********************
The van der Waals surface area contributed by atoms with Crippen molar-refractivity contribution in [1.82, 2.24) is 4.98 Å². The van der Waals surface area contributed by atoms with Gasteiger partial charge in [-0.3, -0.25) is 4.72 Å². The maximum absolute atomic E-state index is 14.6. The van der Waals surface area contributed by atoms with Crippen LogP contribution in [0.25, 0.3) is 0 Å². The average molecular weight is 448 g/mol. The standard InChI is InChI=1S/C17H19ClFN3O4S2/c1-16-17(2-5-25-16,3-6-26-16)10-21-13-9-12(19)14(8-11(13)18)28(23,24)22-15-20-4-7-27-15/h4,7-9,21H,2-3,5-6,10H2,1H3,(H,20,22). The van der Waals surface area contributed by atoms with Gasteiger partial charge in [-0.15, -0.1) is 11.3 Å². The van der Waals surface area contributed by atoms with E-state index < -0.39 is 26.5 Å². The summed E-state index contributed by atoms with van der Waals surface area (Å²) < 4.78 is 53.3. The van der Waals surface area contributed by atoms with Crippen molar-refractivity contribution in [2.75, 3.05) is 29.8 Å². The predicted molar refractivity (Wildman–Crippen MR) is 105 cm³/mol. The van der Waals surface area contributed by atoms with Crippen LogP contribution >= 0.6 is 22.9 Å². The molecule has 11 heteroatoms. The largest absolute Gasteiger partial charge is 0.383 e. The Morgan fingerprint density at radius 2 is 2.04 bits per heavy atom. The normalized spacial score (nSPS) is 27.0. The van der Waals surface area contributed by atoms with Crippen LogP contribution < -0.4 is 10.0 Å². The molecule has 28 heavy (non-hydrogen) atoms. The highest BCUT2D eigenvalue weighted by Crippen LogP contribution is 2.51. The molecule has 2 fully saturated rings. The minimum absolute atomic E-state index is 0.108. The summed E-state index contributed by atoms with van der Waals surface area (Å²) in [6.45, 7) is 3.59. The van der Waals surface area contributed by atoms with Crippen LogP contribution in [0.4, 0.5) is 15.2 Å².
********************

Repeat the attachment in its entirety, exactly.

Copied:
The van der Waals surface area contributed by atoms with Crippen molar-refractivity contribution in [1.82, 2.24) is 4.98 Å². The van der Waals surface area contributed by atoms with Gasteiger partial charge in [-0.3, -0.25) is 4.72 Å². The maximum absolute atomic E-state index is 14.6. The van der Waals surface area contributed by atoms with Crippen LogP contribution in [0.25, 0.3) is 0 Å². The average molecular weight is 448 g/mol. The standard InChI is InChI=1S/C17H19ClFN3O4S2/c1-16-17(2-5-25-16,3-6-26-16)10-21-13-9-12(19)14(8-11(13)18)28(23,24)22-15-20-4-7-27-15/h4,7-9,21H,2-3,5-6,10H2,1H3,(H,20,22). The van der Waals surface area contributed by atoms with Gasteiger partial charge in [-0.15, -0.1) is 11.3 Å². The van der Waals surface area contributed by atoms with E-state index < -0.39 is 26.5 Å². The summed E-state index contributed by atoms with van der Waals surface area (Å²) < 4.78 is 53.3. The van der Waals surface area contributed by atoms with Crippen molar-refractivity contribution in [2.75, 3.05) is 29.8 Å². The predicted molar refractivity (Wildman–Crippen MR) is 105 cm³/mol. The van der Waals surface area contributed by atoms with Crippen LogP contribution >= 0.6 is 22.9 Å². The molecule has 11 heteroatoms. The largest absolute Gasteiger partial charge is 0.383 e. The Morgan fingerprint density at radius 2 is 2.04 bits per heavy atom. The normalized spacial score (nSPS) is 27.0. The van der Waals surface area contributed by atoms with Crippen LogP contribution < -0.4 is 10.0 Å². The molecule has 28 heavy (non-hydrogen) atoms. The highest BCUT2D eigenvalue weighted by Crippen LogP contribution is 2.51. The molecule has 2 fully saturated rings. The minimum absolute atomic E-state index is 0.108. The summed E-state index contributed by atoms with van der Waals surface area (Å²) in [6.45, 7) is 3.59. The van der Waals surface area contributed by atoms with Crippen LogP contribution in [0.4, 0.5) is 15.2 Å².